The Harrington School of Communications and Media held a screening and discussion with 2014 alumnus Bob Klein when he returned to the Kingston campus last Wednesday.

Since graduating from the University of Rhode Island, Klein has been working for a production company near his home in New Jersey. While this job keeps him busy he has still found the time and funds to produce his short films. Klein managed to self-fund most of the production costs for his films and acts as both producer and director for many of them. He brought three short films to screen and discussed them with current film media students.

Klein brought his film “The Cabinet in the Woods,” which has been accepted to eight film festivals. When Carl goes searching for his dog in the woods, he stumbles upon a mysterious cabinet. After he doesn’t return his girlfriend goes looking for him. She finds him, curled up inside the cabinet, and brings him home. He appears to be in shock from his time in the woods, silently making his way into bed. Later that night something takes hold of Carl, and he may never be the same again.

The film has collected five awards, including Best Actor and Best Director, and had eight nominations for other awards. Other alumni who worked on the film include Liz Loo, Aiden Ettlinger, Wynton Brewster and Matt Beltz.

Klein spoke about the production and response to his film. Surprisingly, the film was almost never made, according to Klein.

“We wrote it a while ago and then we didn’t make it,” Klein said. “We were about to make a completely different movie and Beltz, our producer at the time, came across the script and told us ‘This is better.’”

The short recently took home Best Home Grown Short at the Garden State Film Festival in Atlantic City, New Jersey. Klein’s films have received positive feedback and he was pleasantly surprised by the number of people who would approach him at festivals wanting to discuss his and their work.

Klein also brought with him a six-minute film created for the New York City 48 Hour Film Festival. At the festival teams are given two days, as the festival name implies, to write, shoot, edit and export their movies for submission. The teams at the festival were each given prompts for their films. Klein was given the “cop/detective genre.”

They came up with a short titled “Another One Bites the Crust.” Their movie opens with a crime scene where a man is murdered by being hit with a crème pie (with a rock in it) to the face. Two police partners arrive on the scene and it is all too familiar for the veteran partner, detective Marx. He recognizes the pie as the M.O. of a murderous clown from his past, “The Boston Crème Killer.” Marx must go undercover, clown makeup and all, into the world of clown crime.

The short is filled with familiar clichés from the genre, but they are delivered in a beautifully satirical way. The clown visuals created a great juxtaposition between the gaffs and stern acting. The team took home “best make up” at the festival for their clown design. The limitations of this film managed to keep production costs low, Klein said. He and his team each edited different scenes simultaneously, staying up most of the night to film and edit in order to meet their deadline.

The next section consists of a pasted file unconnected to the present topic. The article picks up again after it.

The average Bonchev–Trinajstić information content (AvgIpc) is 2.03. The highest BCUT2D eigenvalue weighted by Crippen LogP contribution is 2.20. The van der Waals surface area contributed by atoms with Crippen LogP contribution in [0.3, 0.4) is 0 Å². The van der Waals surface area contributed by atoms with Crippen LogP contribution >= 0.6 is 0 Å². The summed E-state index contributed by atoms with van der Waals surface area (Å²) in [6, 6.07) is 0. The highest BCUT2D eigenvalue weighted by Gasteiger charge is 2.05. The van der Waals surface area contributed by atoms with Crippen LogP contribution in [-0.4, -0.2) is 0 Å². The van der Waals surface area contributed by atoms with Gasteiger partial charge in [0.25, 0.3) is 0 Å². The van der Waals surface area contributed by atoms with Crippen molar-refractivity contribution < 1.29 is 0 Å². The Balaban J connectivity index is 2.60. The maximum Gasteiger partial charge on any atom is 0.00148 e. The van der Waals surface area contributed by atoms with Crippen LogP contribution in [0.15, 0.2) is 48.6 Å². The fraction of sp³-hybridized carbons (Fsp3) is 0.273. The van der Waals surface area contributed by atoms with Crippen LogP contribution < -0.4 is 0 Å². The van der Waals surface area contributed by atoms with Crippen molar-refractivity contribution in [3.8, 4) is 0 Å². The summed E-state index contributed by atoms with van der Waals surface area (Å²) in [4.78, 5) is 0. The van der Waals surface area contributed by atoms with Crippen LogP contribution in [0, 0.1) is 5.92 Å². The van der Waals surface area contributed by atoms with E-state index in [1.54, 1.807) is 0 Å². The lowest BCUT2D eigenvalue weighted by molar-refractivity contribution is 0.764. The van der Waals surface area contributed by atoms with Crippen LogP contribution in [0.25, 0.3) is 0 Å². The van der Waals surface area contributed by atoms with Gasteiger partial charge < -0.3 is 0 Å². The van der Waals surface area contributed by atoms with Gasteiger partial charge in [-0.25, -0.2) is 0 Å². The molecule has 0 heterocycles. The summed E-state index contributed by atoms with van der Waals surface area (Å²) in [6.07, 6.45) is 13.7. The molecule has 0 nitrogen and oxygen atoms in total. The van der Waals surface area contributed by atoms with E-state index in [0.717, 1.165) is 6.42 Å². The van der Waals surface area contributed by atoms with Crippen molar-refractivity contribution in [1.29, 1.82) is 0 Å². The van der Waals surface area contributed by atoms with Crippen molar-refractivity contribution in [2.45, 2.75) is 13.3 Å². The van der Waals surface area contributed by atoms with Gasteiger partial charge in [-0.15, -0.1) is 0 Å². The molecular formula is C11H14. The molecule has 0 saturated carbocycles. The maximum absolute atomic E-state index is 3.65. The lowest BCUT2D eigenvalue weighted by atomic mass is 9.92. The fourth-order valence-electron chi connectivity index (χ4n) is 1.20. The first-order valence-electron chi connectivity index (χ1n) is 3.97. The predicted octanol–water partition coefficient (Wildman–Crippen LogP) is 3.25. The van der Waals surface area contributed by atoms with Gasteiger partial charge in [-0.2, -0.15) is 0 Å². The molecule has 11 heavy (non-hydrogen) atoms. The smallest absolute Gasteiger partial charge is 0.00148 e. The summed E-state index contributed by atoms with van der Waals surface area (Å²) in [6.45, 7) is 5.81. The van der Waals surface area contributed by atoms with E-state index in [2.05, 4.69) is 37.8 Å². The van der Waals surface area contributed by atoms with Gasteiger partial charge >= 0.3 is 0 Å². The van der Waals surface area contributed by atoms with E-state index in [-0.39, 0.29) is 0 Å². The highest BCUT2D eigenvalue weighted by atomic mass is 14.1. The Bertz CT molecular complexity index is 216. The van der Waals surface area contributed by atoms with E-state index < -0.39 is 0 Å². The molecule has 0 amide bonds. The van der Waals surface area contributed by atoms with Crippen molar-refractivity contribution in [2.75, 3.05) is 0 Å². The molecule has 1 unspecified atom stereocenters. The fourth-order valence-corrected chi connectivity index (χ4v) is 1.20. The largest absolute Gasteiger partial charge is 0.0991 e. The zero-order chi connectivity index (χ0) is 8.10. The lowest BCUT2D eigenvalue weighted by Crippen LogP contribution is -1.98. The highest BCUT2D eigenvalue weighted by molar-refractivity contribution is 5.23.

Klein’s third film was titled “The Cookbook” and falls into the thriller genre. When Danny goes over to Maria’s house for a date he arrives to find someone else is also there, Professor Rosenbaum. As the professor tells Danny about a “special cookbook” that he and Maria are working on, Danny watches Maria ferociously hammer, slice and massage the meat over the professor’s shoulder.

Suddenly he and the audience get the feeling that this date might not end the way he hoped. The dialogue between Danny and the professor, along with shots of the meat being man handled, immediately tells you that something mysterious is happening below the surface of their conversation, feeling similar to scenes from the recent box-office hit “Get Out.”

“The Cookbook” was filmed in Rhode Island over this past summer. “My friend wrote the script in June of last year,” Klein said. “We did pre-production in like two months and shot it then edited it. We just finished so it took a little less than a year.”

The overall budget for this film was roughly $5,000, according to Klein and was self-funded. While Klein has been making what would be considered “short films” they are certainly not small productions. He hopes to continue making his films alongside his day-job and encouraged students to try and do the same, there’s satisfaction in having a completed work of your own.

Klein’s films can be found on his Vimeo page at:

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